A woman in Kingsport, Tenn., was arrested Sunday after trying to pay for goods with a fake $5 bill—and she claimed it was OK because President Barack Obama said it was now legal to make and use counterfeit money.
Upon being called to a store in response to a counterfeit complaint, a police officer immediately identified a bill as a fake, saying it was printed on computer paper and that the two sides had been glued, not very well, together, reported CBS DC. At first, the woman who attempted to use the bill, Pamela Downs, said she got it a few days prior at a gas station in Bristol and that she never carefully inspected it, according to the Kingsport Times-News. However, the 45-year-old had to change her story after the cop then found a fake $100 bill in her purse after she agreed to a search. That bill was not even printed with green ink—instead, it was black and white and the back was attached upside down.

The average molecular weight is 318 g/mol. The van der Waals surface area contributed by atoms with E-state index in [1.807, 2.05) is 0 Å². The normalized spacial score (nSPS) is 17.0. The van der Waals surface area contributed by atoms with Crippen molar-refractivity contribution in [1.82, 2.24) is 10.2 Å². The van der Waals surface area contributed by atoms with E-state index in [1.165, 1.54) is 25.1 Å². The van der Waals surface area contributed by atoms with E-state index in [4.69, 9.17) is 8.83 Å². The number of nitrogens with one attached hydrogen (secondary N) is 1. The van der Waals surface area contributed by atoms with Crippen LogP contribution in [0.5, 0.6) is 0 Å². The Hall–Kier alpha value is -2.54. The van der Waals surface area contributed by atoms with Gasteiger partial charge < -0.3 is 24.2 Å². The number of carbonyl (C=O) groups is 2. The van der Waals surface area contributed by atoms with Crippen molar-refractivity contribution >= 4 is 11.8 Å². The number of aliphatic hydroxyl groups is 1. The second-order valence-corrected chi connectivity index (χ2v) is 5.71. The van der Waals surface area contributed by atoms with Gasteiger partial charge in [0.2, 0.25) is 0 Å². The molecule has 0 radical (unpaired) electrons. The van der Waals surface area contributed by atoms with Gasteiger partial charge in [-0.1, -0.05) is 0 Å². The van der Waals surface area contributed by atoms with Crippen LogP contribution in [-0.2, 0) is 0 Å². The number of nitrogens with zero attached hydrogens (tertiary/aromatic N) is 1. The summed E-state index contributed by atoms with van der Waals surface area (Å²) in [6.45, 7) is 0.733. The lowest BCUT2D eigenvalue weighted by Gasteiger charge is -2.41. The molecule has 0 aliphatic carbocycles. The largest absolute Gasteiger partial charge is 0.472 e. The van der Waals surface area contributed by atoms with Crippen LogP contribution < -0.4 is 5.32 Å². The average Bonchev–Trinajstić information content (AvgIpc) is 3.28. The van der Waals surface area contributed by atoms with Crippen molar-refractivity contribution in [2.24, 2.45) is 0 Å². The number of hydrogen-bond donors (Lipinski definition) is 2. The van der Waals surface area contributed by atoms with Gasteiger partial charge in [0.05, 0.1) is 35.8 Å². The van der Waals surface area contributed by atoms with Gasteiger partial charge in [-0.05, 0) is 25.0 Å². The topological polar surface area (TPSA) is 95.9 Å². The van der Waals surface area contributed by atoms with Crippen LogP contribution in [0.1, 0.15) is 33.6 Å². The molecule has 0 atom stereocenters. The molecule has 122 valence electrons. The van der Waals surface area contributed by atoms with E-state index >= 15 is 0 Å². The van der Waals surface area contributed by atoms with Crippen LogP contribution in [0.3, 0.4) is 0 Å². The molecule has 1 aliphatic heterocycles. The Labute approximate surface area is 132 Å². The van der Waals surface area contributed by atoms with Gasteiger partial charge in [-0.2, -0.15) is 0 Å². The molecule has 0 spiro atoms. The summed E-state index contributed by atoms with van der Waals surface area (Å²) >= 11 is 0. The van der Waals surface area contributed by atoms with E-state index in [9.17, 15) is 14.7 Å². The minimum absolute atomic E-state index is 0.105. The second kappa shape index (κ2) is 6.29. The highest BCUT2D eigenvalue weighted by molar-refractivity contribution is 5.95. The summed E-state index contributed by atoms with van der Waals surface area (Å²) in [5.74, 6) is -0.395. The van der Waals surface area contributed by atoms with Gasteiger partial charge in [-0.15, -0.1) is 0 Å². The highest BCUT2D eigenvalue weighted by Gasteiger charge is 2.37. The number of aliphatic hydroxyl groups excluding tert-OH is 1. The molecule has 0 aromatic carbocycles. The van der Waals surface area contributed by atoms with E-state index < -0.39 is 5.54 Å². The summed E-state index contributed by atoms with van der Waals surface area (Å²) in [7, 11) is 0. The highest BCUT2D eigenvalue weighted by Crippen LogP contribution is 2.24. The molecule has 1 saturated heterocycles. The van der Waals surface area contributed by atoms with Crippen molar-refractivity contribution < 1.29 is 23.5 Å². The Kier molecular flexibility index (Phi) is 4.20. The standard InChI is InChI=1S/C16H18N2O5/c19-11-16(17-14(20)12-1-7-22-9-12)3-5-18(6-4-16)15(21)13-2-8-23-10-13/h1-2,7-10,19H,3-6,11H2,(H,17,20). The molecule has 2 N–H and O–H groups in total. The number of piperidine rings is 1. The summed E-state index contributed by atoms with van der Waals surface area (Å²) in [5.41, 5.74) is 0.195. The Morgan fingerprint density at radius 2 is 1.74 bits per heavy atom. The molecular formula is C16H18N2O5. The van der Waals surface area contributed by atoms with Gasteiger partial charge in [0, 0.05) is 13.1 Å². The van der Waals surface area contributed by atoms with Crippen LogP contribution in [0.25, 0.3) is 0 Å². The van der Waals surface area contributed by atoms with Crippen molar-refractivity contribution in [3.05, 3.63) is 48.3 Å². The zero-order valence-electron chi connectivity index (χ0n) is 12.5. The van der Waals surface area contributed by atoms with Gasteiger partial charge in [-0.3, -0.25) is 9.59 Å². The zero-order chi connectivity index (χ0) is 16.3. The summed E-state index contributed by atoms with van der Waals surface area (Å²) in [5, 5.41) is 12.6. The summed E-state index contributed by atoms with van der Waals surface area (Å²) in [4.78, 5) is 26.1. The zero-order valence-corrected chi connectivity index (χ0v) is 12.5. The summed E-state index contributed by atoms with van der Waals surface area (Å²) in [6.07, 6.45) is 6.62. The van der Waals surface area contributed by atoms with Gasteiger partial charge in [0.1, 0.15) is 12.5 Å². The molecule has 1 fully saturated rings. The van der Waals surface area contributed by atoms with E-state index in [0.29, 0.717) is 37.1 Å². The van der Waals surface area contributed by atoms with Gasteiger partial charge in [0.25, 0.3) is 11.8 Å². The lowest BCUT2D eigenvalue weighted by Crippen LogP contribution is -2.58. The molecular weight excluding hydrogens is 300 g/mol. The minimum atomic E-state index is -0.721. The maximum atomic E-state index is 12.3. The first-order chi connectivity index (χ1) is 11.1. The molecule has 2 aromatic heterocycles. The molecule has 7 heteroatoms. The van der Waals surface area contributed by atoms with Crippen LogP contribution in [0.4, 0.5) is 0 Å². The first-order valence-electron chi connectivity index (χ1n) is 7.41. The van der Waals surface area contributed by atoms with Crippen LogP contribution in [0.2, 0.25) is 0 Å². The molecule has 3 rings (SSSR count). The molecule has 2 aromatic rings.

The officer then found a receipt from Walmart for a printer and copy paper inside her handbag, and placed her under arrest. “I don’t give a s***, all these other bitches get to print money, so I can too,” she said while being handcuffed, according to Times-News.
While at the jail, Downs explained to the police she read an article online saying Obama passed a new law allowing those on a fixed income to print their own money.
The story Downs read turned out to be a 2009 comedy piece on The Skunk, a website that calls itself “Tasteless American Satire for the Ill-Informed.” Among the claims in the funny article, which was not intended to be taken seriously: “The White House put forth a plan to distribute 375 million printing presses to every man, woman and child in the nation, so they can print their own U.S. currency. ‘For those who have lost their jobs and are behind in their mortgage payments,’ said Obama, ‘when this legislation passes you’ll be able to crank up your own printing press and create the cash you need, right from your own living room.’”
After signing a search waiver, the police searched Downs' apartment and discovered all the materials needed to counterfeit currency: paper, scissors, glue and a printer. Officers estimated she had counterfeit bills totaling between $30,000 and $50,000 ready to be used.
Downs was charged with criminal simulation and counterfeiting.